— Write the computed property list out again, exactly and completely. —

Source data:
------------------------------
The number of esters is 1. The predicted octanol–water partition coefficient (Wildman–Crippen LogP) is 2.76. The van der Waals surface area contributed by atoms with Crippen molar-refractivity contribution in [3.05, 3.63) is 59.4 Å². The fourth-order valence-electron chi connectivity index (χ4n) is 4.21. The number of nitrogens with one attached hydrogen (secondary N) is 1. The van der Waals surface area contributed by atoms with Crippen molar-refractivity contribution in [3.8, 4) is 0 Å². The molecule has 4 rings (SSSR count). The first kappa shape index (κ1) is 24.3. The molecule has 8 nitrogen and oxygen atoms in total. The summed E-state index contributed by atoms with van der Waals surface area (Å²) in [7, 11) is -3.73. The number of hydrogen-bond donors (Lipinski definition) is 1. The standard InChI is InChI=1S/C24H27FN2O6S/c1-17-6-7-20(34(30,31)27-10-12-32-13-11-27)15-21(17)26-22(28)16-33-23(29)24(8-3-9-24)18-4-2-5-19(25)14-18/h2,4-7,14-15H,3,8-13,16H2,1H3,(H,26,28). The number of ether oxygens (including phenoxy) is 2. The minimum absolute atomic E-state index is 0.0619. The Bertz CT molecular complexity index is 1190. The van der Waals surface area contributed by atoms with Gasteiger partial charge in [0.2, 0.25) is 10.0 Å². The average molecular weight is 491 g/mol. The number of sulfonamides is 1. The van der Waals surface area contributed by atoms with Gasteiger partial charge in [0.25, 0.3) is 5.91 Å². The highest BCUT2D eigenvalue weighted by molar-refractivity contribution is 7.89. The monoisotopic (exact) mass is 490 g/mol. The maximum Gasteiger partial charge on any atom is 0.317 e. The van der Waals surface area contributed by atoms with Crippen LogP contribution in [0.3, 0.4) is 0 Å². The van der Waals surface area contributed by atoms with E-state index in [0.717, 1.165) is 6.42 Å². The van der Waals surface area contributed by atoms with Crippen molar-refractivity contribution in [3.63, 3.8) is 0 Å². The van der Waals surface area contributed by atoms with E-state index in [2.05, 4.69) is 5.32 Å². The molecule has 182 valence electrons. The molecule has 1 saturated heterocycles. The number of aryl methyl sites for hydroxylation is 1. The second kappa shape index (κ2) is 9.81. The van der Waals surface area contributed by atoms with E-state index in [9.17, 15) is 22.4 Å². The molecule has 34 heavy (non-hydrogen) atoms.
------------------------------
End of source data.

The number of esters is 1. The predicted octanol–water partition coefficient (Wildman–Crippen LogP) is 2.76. The van der Waals surface area contributed by atoms with Crippen molar-refractivity contribution in [3.05, 3.63) is 59.4 Å². The fourth-order valence-electron chi connectivity index (χ4n) is 4.21. The number of nitrogens with one attached hydrogen (secondary N) is 1. The van der Waals surface area contributed by atoms with Crippen molar-refractivity contribution in [3.8, 4) is 0 Å². The molecule has 4 rings (SSSR count). The first kappa shape index (κ1) is 24.3. The molecule has 8 nitrogen and oxygen atoms in total. The summed E-state index contributed by atoms with van der Waals surface area (Å²) in [7, 11) is -3.73. The number of hydrogen-bond donors (Lipinski definition) is 1. The standard InChI is InChI=1S/C24H27FN2O6S/c1-17-6-7-20(34(30,31)27-10-12-32-13-11-27)15-21(17)26-22(28)16-33-23(29)24(8-3-9-24)18-4-2-5-19(25)14-18/h2,4-7,14-15H,3,8-13,16H2,1H3,(H,26,28). The number of ether oxygens (including phenoxy) is 2. The minimum absolute atomic E-state index is 0.0619. The Bertz CT molecular complexity index is 1190. The van der Waals surface area contributed by atoms with Gasteiger partial charge in [0.2, 0.25) is 10.0 Å². The average molecular weight is 491 g/mol. The number of sulfonamides is 1. The van der Waals surface area contributed by atoms with Gasteiger partial charge in [0.25, 0.3) is 5.91 Å². The highest BCUT2D eigenvalue weighted by molar-refractivity contribution is 7.89. The monoisotopic (exact) mass is 490 g/mol. The maximum Gasteiger partial charge on any atom is 0.317 e. The van der Waals surface area contributed by atoms with Crippen LogP contribution in [0.3, 0.4) is 0 Å². The van der Waals surface area contributed by atoms with E-state index in [0.717, 1.165) is 6.42 Å². The van der Waals surface area contributed by atoms with Crippen molar-refractivity contribution in [3.63, 3.8) is 0 Å². The van der Waals surface area contributed by atoms with E-state index in [2.05, 4.69) is 5.32 Å². The molecule has 182 valence electrons. The molecule has 1 saturated heterocycles. The number of aryl methyl sites for hydroxylation is 1. The second kappa shape index (κ2) is 9.81. The van der Waals surface area contributed by atoms with E-state index in [9.17, 15) is 22.4 Å². The molecule has 34 heavy (non-hydrogen) atoms.